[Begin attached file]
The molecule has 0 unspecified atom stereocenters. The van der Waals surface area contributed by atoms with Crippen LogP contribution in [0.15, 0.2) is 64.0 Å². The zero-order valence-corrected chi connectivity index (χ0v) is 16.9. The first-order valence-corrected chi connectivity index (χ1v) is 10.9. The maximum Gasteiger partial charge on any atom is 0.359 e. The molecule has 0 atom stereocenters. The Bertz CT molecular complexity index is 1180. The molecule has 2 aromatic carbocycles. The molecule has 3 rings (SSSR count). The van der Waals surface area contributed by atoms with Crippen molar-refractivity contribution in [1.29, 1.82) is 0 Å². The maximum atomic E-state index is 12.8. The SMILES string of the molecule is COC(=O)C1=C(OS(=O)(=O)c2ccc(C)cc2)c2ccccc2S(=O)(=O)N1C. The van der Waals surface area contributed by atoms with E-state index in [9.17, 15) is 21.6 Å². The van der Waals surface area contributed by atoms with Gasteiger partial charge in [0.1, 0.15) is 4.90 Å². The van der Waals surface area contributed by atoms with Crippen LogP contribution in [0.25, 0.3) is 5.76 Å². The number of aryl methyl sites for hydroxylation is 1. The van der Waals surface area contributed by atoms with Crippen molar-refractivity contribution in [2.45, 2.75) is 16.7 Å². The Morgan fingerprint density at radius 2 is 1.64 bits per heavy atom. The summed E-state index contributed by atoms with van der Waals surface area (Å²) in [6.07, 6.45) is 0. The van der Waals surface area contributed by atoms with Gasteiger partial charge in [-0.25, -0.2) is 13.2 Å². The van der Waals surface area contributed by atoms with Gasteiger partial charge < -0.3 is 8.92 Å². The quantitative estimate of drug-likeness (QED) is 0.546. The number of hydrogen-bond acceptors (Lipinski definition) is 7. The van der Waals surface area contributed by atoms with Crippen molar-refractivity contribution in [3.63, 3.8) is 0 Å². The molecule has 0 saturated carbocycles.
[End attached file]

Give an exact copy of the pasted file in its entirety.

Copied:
The molecule has 0 unspecified atom stereocenters. The van der Waals surface area contributed by atoms with Crippen LogP contribution in [0.15, 0.2) is 64.0 Å². The zero-order valence-corrected chi connectivity index (χ0v) is 16.9. The first-order valence-corrected chi connectivity index (χ1v) is 10.9. The maximum Gasteiger partial charge on any atom is 0.359 e. The molecule has 0 atom stereocenters. The Bertz CT molecular complexity index is 1180. The molecule has 2 aromatic carbocycles. The molecule has 3 rings (SSSR count). The van der Waals surface area contributed by atoms with Crippen molar-refractivity contribution in [1.29, 1.82) is 0 Å². The maximum atomic E-state index is 12.8. The SMILES string of the molecule is COC(=O)C1=C(OS(=O)(=O)c2ccc(C)cc2)c2ccccc2S(=O)(=O)N1C. The van der Waals surface area contributed by atoms with E-state index in [9.17, 15) is 21.6 Å². The van der Waals surface area contributed by atoms with Gasteiger partial charge in [0.1, 0.15) is 4.90 Å². The van der Waals surface area contributed by atoms with Crippen LogP contribution in [0.25, 0.3) is 5.76 Å². The number of aryl methyl sites for hydroxylation is 1. The van der Waals surface area contributed by atoms with Crippen molar-refractivity contribution in [2.45, 2.75) is 16.7 Å². The Morgan fingerprint density at radius 2 is 1.64 bits per heavy atom. The summed E-state index contributed by atoms with van der Waals surface area (Å²) in [6.07, 6.45) is 0. The van der Waals surface area contributed by atoms with Gasteiger partial charge in [-0.25, -0.2) is 13.2 Å². The van der Waals surface area contributed by atoms with Gasteiger partial charge < -0.3 is 8.92 Å². The quantitative estimate of drug-likeness (QED) is 0.546. The number of hydrogen-bond acceptors (Lipinski definition) is 7. The van der Waals surface area contributed by atoms with Crippen molar-refractivity contribution in [3.63, 3.8) is 0 Å². The molecule has 0 saturated carbocycles.